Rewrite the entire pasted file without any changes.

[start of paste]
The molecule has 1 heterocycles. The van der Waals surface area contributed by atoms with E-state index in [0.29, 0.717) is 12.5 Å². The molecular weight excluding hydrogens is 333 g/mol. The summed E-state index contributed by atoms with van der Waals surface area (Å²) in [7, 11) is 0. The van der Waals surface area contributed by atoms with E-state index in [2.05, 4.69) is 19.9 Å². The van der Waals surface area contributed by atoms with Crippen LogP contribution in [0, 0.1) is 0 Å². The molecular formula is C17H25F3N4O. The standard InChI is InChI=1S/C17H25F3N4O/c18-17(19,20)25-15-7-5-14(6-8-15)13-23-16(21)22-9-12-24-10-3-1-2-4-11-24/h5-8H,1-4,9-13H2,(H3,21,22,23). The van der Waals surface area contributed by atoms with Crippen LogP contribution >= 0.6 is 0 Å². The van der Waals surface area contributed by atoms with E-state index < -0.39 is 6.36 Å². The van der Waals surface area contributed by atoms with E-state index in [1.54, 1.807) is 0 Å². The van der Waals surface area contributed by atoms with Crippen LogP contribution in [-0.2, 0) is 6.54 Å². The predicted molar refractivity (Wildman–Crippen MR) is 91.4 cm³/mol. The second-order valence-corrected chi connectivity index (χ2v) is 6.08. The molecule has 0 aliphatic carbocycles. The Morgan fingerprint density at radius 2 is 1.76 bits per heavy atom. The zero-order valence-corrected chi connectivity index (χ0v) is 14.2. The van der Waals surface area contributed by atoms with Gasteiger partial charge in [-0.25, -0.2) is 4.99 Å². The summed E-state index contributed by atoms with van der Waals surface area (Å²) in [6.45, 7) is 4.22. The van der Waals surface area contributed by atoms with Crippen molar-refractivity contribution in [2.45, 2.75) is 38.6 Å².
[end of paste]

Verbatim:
The molecule has 1 heterocycles. The van der Waals surface area contributed by atoms with E-state index in [0.29, 0.717) is 12.5 Å². The molecular weight excluding hydrogens is 333 g/mol. The summed E-state index contributed by atoms with van der Waals surface area (Å²) in [7, 11) is 0. The van der Waals surface area contributed by atoms with E-state index in [2.05, 4.69) is 19.9 Å². The van der Waals surface area contributed by atoms with Crippen LogP contribution in [0, 0.1) is 0 Å². The molecular formula is C17H25F3N4O. The standard InChI is InChI=1S/C17H25F3N4O/c18-17(19,20)25-15-7-5-14(6-8-15)13-23-16(21)22-9-12-24-10-3-1-2-4-11-24/h5-8H,1-4,9-13H2,(H3,21,22,23). The van der Waals surface area contributed by atoms with Crippen LogP contribution >= 0.6 is 0 Å². The van der Waals surface area contributed by atoms with E-state index < -0.39 is 6.36 Å². The van der Waals surface area contributed by atoms with E-state index in [1.54, 1.807) is 0 Å². The van der Waals surface area contributed by atoms with Crippen LogP contribution in [-0.2, 0) is 6.54 Å². The predicted molar refractivity (Wildman–Crippen MR) is 91.4 cm³/mol. The second-order valence-corrected chi connectivity index (χ2v) is 6.08. The molecule has 0 aliphatic carbocycles. The Morgan fingerprint density at radius 2 is 1.76 bits per heavy atom. The zero-order valence-corrected chi connectivity index (χ0v) is 14.2. The van der Waals surface area contributed by atoms with Gasteiger partial charge in [-0.25, -0.2) is 4.99 Å². The summed E-state index contributed by atoms with van der Waals surface area (Å²) in [6.45, 7) is 4.22. The van der Waals surface area contributed by atoms with Crippen molar-refractivity contribution in [2.45, 2.75) is 38.6 Å².